Scott
Guest
So I am sitting in the swamp, 2 blocks from the White House. I can tell you there is zero appetite from Congressional Republicans for a massive infrastructure spending program. Right now, the R’s on the Hill are trying to figure out how to repeal/replace/repair the ACA and then they want to do comprehensive business tax reform. There is simply no room (time) for infrastructure while these two issues are being debated. When (if) they do get around to an infrastructure bill they need to figure out a way to pay for it. Option A is to increase taxes and… Read more »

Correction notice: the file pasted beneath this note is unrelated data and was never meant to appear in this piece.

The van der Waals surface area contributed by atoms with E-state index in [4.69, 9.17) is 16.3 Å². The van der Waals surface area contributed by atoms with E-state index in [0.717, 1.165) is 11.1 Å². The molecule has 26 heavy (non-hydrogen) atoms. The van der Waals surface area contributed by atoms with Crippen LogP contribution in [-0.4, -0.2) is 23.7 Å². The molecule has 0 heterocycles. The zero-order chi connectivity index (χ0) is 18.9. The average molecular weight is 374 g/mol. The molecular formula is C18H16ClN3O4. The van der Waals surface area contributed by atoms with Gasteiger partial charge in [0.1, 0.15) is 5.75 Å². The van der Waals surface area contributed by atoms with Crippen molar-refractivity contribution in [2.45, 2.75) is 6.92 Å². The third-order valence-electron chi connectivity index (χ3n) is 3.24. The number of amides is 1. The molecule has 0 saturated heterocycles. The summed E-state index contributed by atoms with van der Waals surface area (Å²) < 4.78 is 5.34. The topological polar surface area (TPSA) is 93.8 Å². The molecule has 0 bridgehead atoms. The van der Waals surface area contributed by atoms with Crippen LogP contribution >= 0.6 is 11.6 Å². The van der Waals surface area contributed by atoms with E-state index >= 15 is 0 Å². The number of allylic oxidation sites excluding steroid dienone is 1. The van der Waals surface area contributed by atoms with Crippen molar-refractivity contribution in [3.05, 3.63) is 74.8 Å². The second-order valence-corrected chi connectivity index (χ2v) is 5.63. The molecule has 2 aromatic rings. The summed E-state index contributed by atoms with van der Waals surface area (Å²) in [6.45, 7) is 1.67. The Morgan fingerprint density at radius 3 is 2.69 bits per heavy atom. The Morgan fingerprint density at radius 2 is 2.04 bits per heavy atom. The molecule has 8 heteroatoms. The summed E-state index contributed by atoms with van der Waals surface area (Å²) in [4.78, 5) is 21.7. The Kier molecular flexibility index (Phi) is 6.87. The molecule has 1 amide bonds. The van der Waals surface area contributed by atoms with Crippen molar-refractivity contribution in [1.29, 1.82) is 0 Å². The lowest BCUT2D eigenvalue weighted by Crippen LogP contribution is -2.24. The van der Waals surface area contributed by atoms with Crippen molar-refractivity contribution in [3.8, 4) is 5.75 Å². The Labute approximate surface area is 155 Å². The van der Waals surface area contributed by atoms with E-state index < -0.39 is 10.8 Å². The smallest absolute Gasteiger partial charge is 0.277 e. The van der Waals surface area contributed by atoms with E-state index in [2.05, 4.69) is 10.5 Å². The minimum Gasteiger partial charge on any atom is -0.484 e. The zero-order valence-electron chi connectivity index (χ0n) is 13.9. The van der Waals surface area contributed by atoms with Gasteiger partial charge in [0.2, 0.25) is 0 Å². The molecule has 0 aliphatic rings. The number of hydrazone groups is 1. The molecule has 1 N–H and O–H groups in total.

Joey Jaidee
Guest

Maybe if they weren’t so busy whoring themselves they would be able to do more than one thing at a time!!!!

Jon
Member

That escalated quickly…

Donald
Guest

” (since the Mexicans aren’t paying for it).”

yet.

Tim Dunn
Member
Scott, the Japanese prime minister is supposedly (seriously) preparing a package of investment in the US – many speculate to ward off hostile action against Japan because of the perpetual trade surplus Japan has with the US. Let’s see how it pans out but if Trump is truly serious about reworking trade agreements, there might be a whole lot of countries looking to do deals with the US in return for keeping access to their largest market. Trump is all for building pipelines to connect Canadian oil fields with the Gulf of Mexico – but he made it clear that… Read more »
Tim Dunn
Member

correction.. the US airline industry was indeed regulated before 1978….

USBT
Guest